This announcement doesn´t seem to be “Project Zephyr” which, if the rumors are true, is VMware´s own fully fledged IaaS service.
This Public vCloud “Test-Drive” service, which VMware themselves describe as “white-label” from a vCloud service provider, seems like a way for VMware to provide cheap test-drive access, to vCloud through their existing service providers.
Where the rumored “Project Zephyr” might be seen as a competing service, Public vCloud looks to be engineered to drive long term customers to the existing ecosystem of providers.
I see this as a great move by VMware, that they actually put their name, expertise and marketing powers behind a test-drive setup, with a unified pricing scheme, that should drive customers towards existing providers. The need for this evaluative service is pretty clear to me, unlike other cloud providers, you can actually move workloads to a vCloud from your own private cloud setup using vCloud Connector.
For customers invested in VMware products to power their private clouds, this should be very interesting, and in many cases might just be what is needed for a lot of potential clients to dip their does into the vCloud Ecosystem.
For now, it looks like Public vCloud only offers Linux as operating system, something that might be a limiting factors for many customers, but I´m sure that will change down the line. Like it or not, I still think that for something like vCloud to be really interesting to most, at least small to medium, enterprises, Windows Server needs to be an option.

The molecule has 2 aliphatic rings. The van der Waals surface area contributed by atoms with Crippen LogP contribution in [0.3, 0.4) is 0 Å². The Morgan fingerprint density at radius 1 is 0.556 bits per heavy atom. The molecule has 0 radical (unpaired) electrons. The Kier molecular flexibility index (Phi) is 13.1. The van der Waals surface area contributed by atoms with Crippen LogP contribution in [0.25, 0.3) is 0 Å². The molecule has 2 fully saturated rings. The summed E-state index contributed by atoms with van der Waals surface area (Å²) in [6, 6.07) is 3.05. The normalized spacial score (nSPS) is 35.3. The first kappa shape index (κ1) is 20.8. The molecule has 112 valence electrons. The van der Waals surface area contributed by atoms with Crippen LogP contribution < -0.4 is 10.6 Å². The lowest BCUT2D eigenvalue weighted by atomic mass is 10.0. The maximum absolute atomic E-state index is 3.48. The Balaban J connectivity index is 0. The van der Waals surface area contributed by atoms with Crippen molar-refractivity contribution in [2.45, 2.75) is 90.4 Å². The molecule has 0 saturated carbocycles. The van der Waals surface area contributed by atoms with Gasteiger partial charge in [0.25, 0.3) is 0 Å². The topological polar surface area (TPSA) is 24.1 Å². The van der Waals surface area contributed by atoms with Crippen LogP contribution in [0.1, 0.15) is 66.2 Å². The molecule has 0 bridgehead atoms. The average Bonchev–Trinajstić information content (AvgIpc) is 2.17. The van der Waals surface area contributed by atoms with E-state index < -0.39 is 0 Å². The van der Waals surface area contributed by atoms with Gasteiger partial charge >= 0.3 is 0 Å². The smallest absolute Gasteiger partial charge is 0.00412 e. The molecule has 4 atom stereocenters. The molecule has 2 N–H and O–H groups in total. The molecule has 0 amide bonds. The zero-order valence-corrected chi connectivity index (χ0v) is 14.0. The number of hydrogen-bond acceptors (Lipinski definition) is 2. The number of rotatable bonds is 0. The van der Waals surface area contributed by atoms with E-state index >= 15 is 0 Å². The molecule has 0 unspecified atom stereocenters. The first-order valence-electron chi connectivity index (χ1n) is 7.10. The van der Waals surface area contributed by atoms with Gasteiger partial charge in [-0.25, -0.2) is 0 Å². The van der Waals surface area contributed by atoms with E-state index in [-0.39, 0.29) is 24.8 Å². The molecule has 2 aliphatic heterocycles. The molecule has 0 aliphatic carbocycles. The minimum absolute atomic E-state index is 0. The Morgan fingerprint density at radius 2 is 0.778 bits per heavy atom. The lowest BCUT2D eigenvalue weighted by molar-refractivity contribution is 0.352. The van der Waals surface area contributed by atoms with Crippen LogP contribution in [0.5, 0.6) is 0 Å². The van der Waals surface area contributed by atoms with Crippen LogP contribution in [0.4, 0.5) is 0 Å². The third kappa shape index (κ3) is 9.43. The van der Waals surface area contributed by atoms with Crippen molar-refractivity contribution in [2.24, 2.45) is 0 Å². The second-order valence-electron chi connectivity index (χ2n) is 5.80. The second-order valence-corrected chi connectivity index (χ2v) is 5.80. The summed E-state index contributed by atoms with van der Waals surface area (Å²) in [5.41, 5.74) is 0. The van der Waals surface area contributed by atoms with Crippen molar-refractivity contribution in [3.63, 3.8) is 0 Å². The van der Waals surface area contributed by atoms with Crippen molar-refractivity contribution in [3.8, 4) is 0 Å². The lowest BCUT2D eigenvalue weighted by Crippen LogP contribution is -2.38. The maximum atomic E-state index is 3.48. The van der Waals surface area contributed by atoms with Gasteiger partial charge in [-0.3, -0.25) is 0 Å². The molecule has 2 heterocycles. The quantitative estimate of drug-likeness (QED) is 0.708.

To get you started quickly, vCloud Service Evaluation offers a variety of pre-built content templates (at no charge) including WordPress, Joomla!, Sugar CRM, LAMP stack, Windows Server and a mix of web and application stacks and OSes. You can also Bring Your Own VM (BYOVM). That’s right, you can BYOVM and put it into your own private catalog for deployment. You can do that either by uploading it directly into vCloud Director, or you can run the vCloud Connector VMs into your account (they’re in the public catalog) and use that to transfer your VMs from vSphere or any other vCloud.
So, Windows Server VMs are indeed included, and supported right off the bat.
As a proof of concept, and a way for VMware to show that they are both dogfooding (something I´m sure Paul Maritz will enjoy as he departs from VMware), and investing in their service provider ecosystem, this seems like a good move that might accelerate deployments, or at least let those curious have a look at a working setup.
But then again, what do I know. IANAA.